Highway Development & Planning
Order of Road Development:
1. Roman Roads:
• Roman started Ist time construction of roads in large scale. In 312B.C. they constructed Appian way of length over 580 km.
Main features of Roman roads are:
1. They were straight regardless of gradients.
2. Total thickness was as high as 0.75 to 1.2 meters.
3. The wearing course consists of dressed large stone-blocks set in lime mortar.
Do you know ?
They were built after the soft soil was removed and hard stratum was reached.
2. Tresaguet Construction (1716 - 1796):
• “Pierre tresaguet” development roads in France during 1764 A.D.
Do you know ?
The main feature of Pierre Tresaguet proposal was that the thickness of construction needed was of the order of 30 cm.
Main Features are:
1. Thickness was of the order of 30 cm.
2. Consideration was given to subgrade moisture and drainage of surface water.
3. The top wearing surface was made up of smaller slope having a cross slope of 1 in 45 to the surface to provide surface drainage. Shoulder sloping was also provided of the order of 1 in 20.
3. Metcalf. Construction (1717-1810):
• “John Metcalf” was working in England and he followed the instruction of Robert Phillip.
4. Telford Construction (1757-1834):
• His work started in early 19th century in England.
Main Features are:
1. He provided level subgrade of width 9 meters.
2. A binding layer of wearing course 4 cm thick was provided with cross slope of 1 in 45.
3. Thickness of foundation stone varied from 17 cm at edge to 22 cm at the centre.
5. Macadam Construction (1756-1836):
• He put forward an entirely new method of road construction as compared to all the previous methods.
• The first attempt to improve the road condition was made by him in 1815. This was the Ist method based on scientific thinking.
Main Features are:
1. Macadam was the first person who suggested that heavy foundation stones are not at all required to be placed at the bottom layer. He provided stones of size less than 5 mm to a uniform thickness of 10 cm.
2. The importance to subgrade drainage and compaction was given so the subgrade was compacted and prepared with cross slope of 1 in 36.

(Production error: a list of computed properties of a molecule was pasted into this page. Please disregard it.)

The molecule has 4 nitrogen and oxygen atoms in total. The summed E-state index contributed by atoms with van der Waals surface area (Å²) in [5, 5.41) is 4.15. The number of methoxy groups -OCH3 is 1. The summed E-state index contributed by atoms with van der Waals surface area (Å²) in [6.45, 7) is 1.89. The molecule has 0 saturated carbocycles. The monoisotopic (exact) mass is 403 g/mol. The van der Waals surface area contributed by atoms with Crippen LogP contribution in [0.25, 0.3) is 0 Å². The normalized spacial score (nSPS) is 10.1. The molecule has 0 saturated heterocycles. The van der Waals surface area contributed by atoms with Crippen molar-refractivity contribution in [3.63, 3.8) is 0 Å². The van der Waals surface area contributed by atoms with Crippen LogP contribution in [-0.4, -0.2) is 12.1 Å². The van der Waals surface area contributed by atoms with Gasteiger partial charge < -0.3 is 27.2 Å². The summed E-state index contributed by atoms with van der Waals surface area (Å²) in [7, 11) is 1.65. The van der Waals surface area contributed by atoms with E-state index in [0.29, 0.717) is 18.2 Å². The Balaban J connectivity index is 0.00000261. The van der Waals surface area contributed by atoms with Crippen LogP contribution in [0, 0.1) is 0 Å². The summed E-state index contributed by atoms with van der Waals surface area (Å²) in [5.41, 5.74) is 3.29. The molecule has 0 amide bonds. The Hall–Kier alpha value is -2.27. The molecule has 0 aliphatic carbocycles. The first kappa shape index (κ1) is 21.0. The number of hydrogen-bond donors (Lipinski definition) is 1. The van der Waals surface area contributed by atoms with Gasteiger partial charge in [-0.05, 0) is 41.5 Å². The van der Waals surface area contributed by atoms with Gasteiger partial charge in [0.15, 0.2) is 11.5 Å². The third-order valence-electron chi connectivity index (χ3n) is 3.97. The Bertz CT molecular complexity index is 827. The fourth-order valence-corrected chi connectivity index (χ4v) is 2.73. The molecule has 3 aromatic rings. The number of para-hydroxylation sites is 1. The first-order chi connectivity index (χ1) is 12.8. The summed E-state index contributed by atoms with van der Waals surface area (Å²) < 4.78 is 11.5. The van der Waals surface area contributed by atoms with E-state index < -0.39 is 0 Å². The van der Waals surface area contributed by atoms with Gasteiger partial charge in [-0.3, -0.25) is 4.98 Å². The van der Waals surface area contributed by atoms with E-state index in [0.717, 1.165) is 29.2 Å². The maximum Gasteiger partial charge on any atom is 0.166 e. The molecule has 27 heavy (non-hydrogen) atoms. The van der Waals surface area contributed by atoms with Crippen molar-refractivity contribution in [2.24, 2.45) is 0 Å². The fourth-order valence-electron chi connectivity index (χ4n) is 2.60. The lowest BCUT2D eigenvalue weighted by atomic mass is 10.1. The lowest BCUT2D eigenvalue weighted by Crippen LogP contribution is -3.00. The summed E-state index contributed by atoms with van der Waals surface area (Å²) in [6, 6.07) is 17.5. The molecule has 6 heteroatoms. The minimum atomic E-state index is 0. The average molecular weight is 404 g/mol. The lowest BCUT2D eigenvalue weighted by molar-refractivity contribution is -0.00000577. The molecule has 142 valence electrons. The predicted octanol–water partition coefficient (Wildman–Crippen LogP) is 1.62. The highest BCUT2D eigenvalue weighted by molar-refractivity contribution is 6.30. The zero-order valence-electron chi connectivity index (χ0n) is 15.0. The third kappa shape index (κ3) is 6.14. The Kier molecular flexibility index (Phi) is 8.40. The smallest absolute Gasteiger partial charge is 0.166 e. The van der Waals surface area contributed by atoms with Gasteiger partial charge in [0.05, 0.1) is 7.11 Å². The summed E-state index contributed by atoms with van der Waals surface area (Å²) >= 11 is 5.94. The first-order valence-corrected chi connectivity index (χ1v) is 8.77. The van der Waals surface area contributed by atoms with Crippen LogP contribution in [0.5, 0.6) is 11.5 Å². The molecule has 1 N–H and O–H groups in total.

3. The size of broken stone for the top layers was decided on the basis of stability under animal drawn vehicles.
4. The pavement surface was also given the cross slope of 1 in 36.
5. Total thickness was kept uniform from edge to centre to a minimum value of 25 cm.
6. Water Bound Macadam (W. B. M):
• In this method the broken stones of the base course and surface course are bound by the stone dust in the presence of moisture.
Modern Road Developments in India:
• British government passed a resolution in 1927, in response to which Jayakar Committee was constitution in 1927.
• Jayakar committee proposed that an extra tax should be levied on petrol to develop a fund called “Central Road Fund”.
Recommendations made by Jayakar Committee are:
1. The road development in the country should be considered as a national interest as this has become beyond the capacity of provincial governments and local bodies.
2. An extra tax should be levied on petrol from the road users to develop a road development fund called Central Road Fund.
3. A semi official technical body should be formed to pool technical know how from various parts of the country and to act as an advisory body on various aspects of roads.
4. A research organization should be instituted to carry out research and development work and to be available for consultations.
• Most of the recommendations made by Jayakar committee were accepted and following steps were taken.
1. The Central Road Fund was formed in 1st March 1929.
2. A semi official technical body known as Indian Roads Congress (IRC) was formed is in 1934.
3. In 1939 Motor Vehicle Act was started & in 1950 CRRI (Central Road Research Institute) was started. Motor vehicle act has been revised in the year 1988.
Other Measures Taken are:
4. National Highway Act was brought in 1956.
5. Highway Research Board was setup in 1973, with view to given proper direction and guidance to road research activities in India.
6. National Transport Policy committee in 1978.
7. IRC has played important role in the formulation of the last three 20 years road development plan in India.
1. First 20 years Road Plan (Nagpur Road Plan) (1943-63):
• A conference of the Chief Engineers of all the states and provinces was convened in 1943 by the Government of India at Nagpur, an initiative of the Indian Roads Congress to finalise the first road development plan for the country as a whole.
• In this first 20 years road development plan, popularly known as the Nagpur Road Plan, all roads were classified into five categories and a twenty year development programme for the period 1943-63 was finalized.